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Mother Nature's in charge of sales in New Hampshire

New Hampshire Union Leader

July 04. 2014 11:48PM
Salesman Jeff Taylor shows off a Swiss Grill Zurich Module System outdoor kitchen at Hearth Designs in Hooksett. (JOSH GIBNEY/UNION LEADER)

Mother Nature helps dictate the bottom line for many Granite State businesses.

The cool, dreary spring didn't help sales of outdoor grills for John Labbe's Hooksett business but proved a boon for moving his inventory of pellet and wood stoves.

"I really didn't mind the delayed grill season because we more than made up with an extended heating season," said Labbe, who owns Hearth Designs. "I was better with the cold."

Workers at Goffstown Ace Hardware saw about 10 percent fewer customers than a normal April but about 10 percent more in June.

"The more people coming in the door, the happier we are, no matter what they buy," General Manager Karen Henderson said last week.

Cans of paint have replaced pots of plants for many shoppers, she said.

Customers at some point discover "it's really too late to plant vegetables, so I won't do it," Henderson said.

The National Weather Service in Concord documented the dreary weather: 20 days in April and 28 days in May with measurable precipitation.

For Costas Miminas, rain and hot weather cut into the profits of his Rochester contracting business.

The bad weather pushed one project back at least a week and put a crimp in his cash flow, said Miminas, owner of True North Contracting. Delays create a ripple effect in scheduling projects, he said.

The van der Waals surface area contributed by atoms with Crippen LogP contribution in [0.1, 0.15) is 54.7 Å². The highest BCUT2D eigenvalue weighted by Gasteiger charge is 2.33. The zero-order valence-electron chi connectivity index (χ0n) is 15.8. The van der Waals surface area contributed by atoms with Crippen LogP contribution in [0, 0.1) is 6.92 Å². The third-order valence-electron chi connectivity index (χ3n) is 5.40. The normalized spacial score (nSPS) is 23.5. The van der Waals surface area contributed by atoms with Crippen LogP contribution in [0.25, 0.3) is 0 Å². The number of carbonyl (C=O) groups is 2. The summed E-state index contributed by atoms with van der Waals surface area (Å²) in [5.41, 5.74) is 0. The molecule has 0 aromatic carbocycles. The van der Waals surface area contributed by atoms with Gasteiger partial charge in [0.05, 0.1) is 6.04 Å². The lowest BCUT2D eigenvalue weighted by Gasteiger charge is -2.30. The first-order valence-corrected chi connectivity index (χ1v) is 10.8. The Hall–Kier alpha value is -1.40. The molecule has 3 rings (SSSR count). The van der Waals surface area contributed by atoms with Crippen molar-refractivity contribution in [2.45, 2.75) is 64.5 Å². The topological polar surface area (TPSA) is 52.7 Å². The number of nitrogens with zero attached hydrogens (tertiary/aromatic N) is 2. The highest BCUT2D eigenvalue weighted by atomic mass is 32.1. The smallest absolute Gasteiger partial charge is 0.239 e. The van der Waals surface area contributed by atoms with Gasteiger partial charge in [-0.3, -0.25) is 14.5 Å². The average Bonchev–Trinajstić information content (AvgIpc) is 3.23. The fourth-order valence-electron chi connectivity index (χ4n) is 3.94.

And last week's weather hurt the productivity of his workers.

"If it's hot like the last three days, they slow down" and take more breaks and drink more liquids, Miminas said Thursday. "The customer does get the job done and the workers get paid and I get crunched."

The spring weather meant grills at Labbe's store didn't go on sale until May, but the month delay meant more people buying stoves. Labbe said revenues were up 10 percent above normal.

"It's kind of a flip-flop" of seasons, Labbe said.

He said the summer season was off to "a slow start, I think, because of our long extended cold winter, but it seems to have kicked into gear. Doing pretty well right now."

A Plaistow business called The Greenskeeper Inc., which focuses on fertilizing lawns and installing irrigation systems, saw the spring weather push back its fertilizing routine.

"We had a full week behind our normal schedule," owner Kevin Wade said. "Fortunately, I have good guys who are willing to work extra hours to catch up and we did."

Wade said any improvement in the new housing market helps him.

"The new construction is always a boon for irrigation installs," he said.

Wade said his business revenues are 8 to 10 percent higher than last year, a normal year for him.

He figures his business is well positioned.

"When the economy is good, people are spending money on their lawns ... and when the economy is bad, people tend to nest and hunker down and want their house to look good," he said. "If the economy is bad, I win, and if the economy is good, I win."

Henderson said the Goffstown hardware store did a good job recouping lost sales.

"The delay in spring, you usually don't make up all the business," Henderson said. "All in all, it was about a wash or about even with last year."

Outdoor paint is a hot seller now. "That seems to be a project for people this year," she said.

"Despite the fact it's been so hot out (last week), I haven't heard people complaining about it yet," Henderson said. "They're still trying to get projects done while it's still summer time."

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